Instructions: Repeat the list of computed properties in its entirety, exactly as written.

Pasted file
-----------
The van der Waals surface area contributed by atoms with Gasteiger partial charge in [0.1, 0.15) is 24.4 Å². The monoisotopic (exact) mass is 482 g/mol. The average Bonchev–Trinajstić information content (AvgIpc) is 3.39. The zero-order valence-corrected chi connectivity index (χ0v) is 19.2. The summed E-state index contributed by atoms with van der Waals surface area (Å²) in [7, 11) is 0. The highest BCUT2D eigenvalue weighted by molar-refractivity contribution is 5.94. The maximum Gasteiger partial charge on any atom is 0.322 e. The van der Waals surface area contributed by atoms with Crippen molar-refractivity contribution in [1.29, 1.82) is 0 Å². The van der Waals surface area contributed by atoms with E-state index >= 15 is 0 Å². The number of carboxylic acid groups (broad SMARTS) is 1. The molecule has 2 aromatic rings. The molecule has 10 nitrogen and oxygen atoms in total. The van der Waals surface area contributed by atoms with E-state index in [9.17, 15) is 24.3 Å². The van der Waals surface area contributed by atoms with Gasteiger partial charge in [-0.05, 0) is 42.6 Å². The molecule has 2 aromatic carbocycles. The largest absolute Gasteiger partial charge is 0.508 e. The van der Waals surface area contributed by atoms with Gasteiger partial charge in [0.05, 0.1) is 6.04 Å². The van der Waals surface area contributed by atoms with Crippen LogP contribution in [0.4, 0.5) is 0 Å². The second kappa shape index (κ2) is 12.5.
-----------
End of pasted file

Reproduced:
The van der Waals surface area contributed by atoms with Gasteiger partial charge in [0.1, 0.15) is 24.4 Å². The monoisotopic (exact) mass is 482 g/mol. The average Bonchev–Trinajstić information content (AvgIpc) is 3.39. The zero-order valence-corrected chi connectivity index (χ0v) is 19.2. The summed E-state index contributed by atoms with van der Waals surface area (Å²) in [7, 11) is 0. The highest BCUT2D eigenvalue weighted by molar-refractivity contribution is 5.94. The maximum Gasteiger partial charge on any atom is 0.322 e. The van der Waals surface area contributed by atoms with Crippen molar-refractivity contribution in [1.29, 1.82) is 0 Å². The van der Waals surface area contributed by atoms with E-state index >= 15 is 0 Å². The number of carboxylic acid groups (broad SMARTS) is 1. The molecule has 2 aromatic rings. The molecule has 10 nitrogen and oxygen atoms in total. The van der Waals surface area contributed by atoms with E-state index in [9.17, 15) is 24.3 Å². The van der Waals surface area contributed by atoms with Gasteiger partial charge in [-0.05, 0) is 42.6 Å². The molecule has 2 aromatic carbocycles. The largest absolute Gasteiger partial charge is 0.508 e. The van der Waals surface area contributed by atoms with Gasteiger partial charge in [0.05, 0.1) is 6.04 Å². The van der Waals surface area contributed by atoms with Crippen LogP contribution in [0.4, 0.5) is 0 Å². The second kappa shape index (κ2) is 12.5.